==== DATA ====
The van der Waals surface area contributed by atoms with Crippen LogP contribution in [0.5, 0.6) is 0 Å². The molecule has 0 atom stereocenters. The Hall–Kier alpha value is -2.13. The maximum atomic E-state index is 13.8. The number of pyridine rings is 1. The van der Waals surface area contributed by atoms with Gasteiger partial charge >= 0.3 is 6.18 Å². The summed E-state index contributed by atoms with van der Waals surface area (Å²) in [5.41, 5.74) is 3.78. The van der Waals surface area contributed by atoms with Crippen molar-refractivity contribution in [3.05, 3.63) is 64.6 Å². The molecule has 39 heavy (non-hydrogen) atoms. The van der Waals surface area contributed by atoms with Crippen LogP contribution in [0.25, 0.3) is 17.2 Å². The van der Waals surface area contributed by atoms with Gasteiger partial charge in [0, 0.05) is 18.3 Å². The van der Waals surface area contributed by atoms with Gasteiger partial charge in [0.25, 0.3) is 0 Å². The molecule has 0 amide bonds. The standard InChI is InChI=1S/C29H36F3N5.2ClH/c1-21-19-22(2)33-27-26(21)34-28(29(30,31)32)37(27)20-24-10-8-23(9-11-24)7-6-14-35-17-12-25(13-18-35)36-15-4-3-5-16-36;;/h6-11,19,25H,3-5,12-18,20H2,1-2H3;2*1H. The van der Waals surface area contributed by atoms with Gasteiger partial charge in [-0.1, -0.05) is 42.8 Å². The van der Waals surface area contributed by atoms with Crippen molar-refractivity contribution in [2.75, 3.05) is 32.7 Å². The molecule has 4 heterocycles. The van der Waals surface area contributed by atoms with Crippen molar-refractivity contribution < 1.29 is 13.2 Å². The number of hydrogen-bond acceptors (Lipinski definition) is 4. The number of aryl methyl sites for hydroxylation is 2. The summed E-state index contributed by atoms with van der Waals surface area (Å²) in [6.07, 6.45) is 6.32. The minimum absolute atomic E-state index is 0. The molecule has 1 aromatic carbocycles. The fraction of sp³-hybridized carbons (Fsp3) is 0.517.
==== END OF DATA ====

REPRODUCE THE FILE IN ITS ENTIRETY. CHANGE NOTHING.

The van der Waals surface area contributed by atoms with Crippen LogP contribution in [0.5, 0.6) is 0 Å². The molecule has 0 atom stereocenters. The Hall–Kier alpha value is -2.13. The maximum atomic E-state index is 13.8. The number of pyridine rings is 1. The van der Waals surface area contributed by atoms with Gasteiger partial charge >= 0.3 is 6.18 Å². The summed E-state index contributed by atoms with van der Waals surface area (Å²) in [5.41, 5.74) is 3.78. The van der Waals surface area contributed by atoms with Crippen molar-refractivity contribution in [3.05, 3.63) is 64.6 Å². The molecule has 39 heavy (non-hydrogen) atoms. The van der Waals surface area contributed by atoms with Crippen LogP contribution in [0.25, 0.3) is 17.2 Å². The van der Waals surface area contributed by atoms with Gasteiger partial charge in [0, 0.05) is 18.3 Å². The van der Waals surface area contributed by atoms with Gasteiger partial charge in [0.25, 0.3) is 0 Å². The molecule has 0 amide bonds. The standard InChI is InChI=1S/C29H36F3N5.2ClH/c1-21-19-22(2)33-27-26(21)34-28(29(30,31)32)37(27)20-24-10-8-23(9-11-24)7-6-14-35-17-12-25(13-18-35)36-15-4-3-5-16-36;;/h6-11,19,25H,3-5,12-18,20H2,1-2H3;2*1H. The van der Waals surface area contributed by atoms with Gasteiger partial charge in [-0.1, -0.05) is 42.8 Å². The van der Waals surface area contributed by atoms with Crippen molar-refractivity contribution in [2.75, 3.05) is 32.7 Å². The molecule has 4 heterocycles. The van der Waals surface area contributed by atoms with Crippen molar-refractivity contribution < 1.29 is 13.2 Å². The number of hydrogen-bond acceptors (Lipinski definition) is 4. The number of aryl methyl sites for hydroxylation is 2. The summed E-state index contributed by atoms with van der Waals surface area (Å²) in [6.07, 6.45) is 6.32. The minimum absolute atomic E-state index is 0. The molecule has 1 aromatic carbocycles. The fraction of sp³-hybridized carbons (Fsp3) is 0.517.